Successful business enterprises are they key to the wealth of the world’s richest families. According to a ranking of Bloomberg data published on Visual Capitalist, three American families top the ranking of the world’s wealthiest. The top 2 – The Waltons and the Mars family – deal in consumer goods, while the Kochs in rank 3 are more of an industrialist clan. The Walton family’s assets come to $215 billion, while the Mars family made a fortune of $120 billion from their empire of brands such as Milky Way, Snickers, M&M’s, Twix and Wrigley chewing gum. Among the business empire owners, the Saudi Arabian Al Saud family is the exception.
The royal family that rules Saudi Arabia is the richest family of monarchs in the world, largely due to their home country’s large oil reserves. The Ambani family, owners of the Reliance Industries conglomerate, comes in rank 5 with a fortune of more than $81 billion. French luxury brands Hermès and Chanel also placed their owners in the top 10, while Germany’s wealthy have made it big with different endeavors. The Boehringer/Von Baumbach family (rank 9) runs pharmaceutical company Boehringer Ingelheim, while the Albrecht family (rank 10) is famous for their discount store. Aldi.
The Waltons Family
The three most prominent living members (Jim, Rob, and Alice Walton) have consistently been in the top twenty of the Forbes 400 list since 2001, as were John (d. 2005) and Helen (d. 2007) prior to their deaths. Christy Walton took her husband John’s place in the ranking after his death. The majority of the family’s wealth derives from the heritage of Bud and Sam Walton, who were the co-founders of Walmart. Walmart is the world’s largest retailer, one of the world’s largest business enterprises in terms of annual revenue, and, with just over 2.2 million employees, the world’s largest private employer.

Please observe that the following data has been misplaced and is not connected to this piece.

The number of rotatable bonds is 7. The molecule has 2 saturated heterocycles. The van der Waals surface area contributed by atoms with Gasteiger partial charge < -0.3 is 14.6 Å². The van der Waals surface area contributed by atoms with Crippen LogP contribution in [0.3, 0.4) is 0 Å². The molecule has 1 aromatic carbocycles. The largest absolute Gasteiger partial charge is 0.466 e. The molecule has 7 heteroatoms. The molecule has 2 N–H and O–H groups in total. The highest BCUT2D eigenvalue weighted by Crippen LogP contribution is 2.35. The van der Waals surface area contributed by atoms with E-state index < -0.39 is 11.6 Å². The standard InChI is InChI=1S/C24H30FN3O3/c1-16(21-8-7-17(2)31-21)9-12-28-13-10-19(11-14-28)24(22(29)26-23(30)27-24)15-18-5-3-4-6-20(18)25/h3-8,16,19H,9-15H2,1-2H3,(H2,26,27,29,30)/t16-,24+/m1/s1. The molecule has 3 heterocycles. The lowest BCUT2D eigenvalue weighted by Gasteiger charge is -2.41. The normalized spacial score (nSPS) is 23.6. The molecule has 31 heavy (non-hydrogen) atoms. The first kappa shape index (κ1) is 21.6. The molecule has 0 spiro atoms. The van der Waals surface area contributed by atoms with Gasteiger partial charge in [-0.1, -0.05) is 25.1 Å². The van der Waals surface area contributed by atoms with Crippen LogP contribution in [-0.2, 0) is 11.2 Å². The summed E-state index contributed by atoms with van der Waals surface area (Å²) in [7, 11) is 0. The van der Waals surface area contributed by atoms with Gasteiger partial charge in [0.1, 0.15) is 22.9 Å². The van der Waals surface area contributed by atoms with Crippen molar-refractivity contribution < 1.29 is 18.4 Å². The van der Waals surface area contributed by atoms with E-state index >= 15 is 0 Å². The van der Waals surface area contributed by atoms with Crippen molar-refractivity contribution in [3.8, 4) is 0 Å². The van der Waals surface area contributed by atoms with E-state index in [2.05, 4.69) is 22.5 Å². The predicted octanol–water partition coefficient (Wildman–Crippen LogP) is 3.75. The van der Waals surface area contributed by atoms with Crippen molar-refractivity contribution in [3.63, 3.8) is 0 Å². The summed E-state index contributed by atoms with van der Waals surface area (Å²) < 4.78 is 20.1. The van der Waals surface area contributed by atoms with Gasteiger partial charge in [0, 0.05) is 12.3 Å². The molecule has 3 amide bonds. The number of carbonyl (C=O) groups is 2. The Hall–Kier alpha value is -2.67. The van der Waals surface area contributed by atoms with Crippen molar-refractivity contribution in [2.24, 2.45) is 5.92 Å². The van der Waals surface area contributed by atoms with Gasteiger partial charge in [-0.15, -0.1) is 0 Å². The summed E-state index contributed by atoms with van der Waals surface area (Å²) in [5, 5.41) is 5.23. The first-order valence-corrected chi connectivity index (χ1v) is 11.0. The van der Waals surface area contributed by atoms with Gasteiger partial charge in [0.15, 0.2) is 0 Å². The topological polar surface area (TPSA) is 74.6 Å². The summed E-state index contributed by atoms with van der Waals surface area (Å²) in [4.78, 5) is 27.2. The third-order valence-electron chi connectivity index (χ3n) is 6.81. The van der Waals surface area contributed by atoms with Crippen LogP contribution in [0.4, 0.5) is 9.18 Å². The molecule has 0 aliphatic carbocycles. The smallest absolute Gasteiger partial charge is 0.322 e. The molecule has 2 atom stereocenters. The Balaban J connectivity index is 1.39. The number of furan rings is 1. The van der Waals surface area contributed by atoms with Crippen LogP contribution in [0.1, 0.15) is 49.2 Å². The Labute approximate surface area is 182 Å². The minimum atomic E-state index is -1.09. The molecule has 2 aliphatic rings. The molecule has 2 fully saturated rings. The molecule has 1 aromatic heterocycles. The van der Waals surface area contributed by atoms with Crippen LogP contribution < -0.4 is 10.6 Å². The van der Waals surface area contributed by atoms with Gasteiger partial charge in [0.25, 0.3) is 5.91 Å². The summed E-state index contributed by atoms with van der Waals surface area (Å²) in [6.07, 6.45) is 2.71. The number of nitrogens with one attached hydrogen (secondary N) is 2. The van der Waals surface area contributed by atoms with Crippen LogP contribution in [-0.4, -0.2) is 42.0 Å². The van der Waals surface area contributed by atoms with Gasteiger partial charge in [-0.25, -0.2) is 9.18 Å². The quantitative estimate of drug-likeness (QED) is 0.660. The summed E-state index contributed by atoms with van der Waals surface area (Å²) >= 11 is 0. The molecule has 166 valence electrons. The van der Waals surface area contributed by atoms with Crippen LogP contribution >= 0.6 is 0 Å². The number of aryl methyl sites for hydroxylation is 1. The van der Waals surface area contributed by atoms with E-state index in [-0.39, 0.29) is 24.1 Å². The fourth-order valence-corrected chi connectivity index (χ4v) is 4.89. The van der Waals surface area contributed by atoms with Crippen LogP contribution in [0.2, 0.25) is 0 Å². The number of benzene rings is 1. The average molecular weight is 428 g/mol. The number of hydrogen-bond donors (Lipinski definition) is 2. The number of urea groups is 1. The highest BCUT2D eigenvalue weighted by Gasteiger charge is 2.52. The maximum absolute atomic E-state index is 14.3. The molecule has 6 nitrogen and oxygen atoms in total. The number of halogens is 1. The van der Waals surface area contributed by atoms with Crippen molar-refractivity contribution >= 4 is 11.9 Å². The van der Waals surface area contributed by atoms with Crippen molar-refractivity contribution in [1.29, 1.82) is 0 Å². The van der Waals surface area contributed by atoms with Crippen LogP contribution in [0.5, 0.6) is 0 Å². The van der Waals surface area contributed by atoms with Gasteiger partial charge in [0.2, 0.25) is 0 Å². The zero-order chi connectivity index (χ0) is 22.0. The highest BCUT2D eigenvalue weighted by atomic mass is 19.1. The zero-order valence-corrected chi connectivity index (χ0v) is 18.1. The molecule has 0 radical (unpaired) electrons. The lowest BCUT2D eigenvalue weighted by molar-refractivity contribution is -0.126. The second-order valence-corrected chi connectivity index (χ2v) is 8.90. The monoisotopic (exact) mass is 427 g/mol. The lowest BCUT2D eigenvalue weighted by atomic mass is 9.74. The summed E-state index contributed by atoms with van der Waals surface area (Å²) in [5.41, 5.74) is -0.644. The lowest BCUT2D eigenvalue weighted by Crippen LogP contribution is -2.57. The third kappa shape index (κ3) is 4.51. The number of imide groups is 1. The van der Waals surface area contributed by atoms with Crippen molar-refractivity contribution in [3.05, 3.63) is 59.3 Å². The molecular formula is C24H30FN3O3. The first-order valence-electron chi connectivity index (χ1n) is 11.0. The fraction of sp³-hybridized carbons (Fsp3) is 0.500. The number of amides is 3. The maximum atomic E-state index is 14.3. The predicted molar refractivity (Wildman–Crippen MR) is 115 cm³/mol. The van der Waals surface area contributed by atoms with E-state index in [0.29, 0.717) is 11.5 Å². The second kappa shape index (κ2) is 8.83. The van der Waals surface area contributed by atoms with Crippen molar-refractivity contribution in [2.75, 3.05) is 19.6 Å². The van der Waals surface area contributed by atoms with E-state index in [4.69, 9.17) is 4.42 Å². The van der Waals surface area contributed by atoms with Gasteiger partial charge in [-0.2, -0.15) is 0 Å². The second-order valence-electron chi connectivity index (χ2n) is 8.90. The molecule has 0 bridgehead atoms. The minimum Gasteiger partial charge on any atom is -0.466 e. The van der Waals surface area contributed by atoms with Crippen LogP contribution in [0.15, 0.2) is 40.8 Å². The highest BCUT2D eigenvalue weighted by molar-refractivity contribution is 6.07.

In 1987, Sam Walton endowed a charitable foundation. The Walton Family Foundation was primarily focused on charter schools, but it later extended its program to include environmental issues, particularly those related to water.
In 2016, Alice and Jim Walton put a $250 million grant towards building charter school facilities, in honor of their parents’ commitment to providing high-quality education. The Walton Family Foundation created the Building Equity Initiative to provide charter schools with access to capital to create and expand their facilities. This initiative was established after the foundation announced in 2016 that it would spend $1 billion over the next five years to expand “educational opportunity” by partnering with charter school operators, researchers, and education reformers.
The Mars Family
The Mars family is an American family that owns the confectionery company Mars, Inc., bearing their name. The family once was ranked as the richest family in the United States of America by Fortune magazine, in 1988. It has since been surpassed by the Walton family and the Koch family, and was ranked as the third richest family in America in 2016.
Upon the death of Forrest Mars Sr., he and his two sons were ranked No. 29, 30, and 31 by Forbes magazine’s list of richest Americans, and they each had a worth of approximately $4 billion. In March 2010 the three children of Forrest Mars were tied for 52nd place amongst the world’s richest people according to Forbes, with a net worth of US$11 billion each. One of these sons, Forrest Mars Jr., died in 2016, and his four daughters inherited his wealth, with three of them working for the company as of 2019. As of April 2020 the combined private fortune of the family members was estimated at around $126 billion, making them one of the richest families in the world, more wealthy than even any royal family such as for example the Al Saud dynasty of the absolutistic monarchy of Saudi Arabia.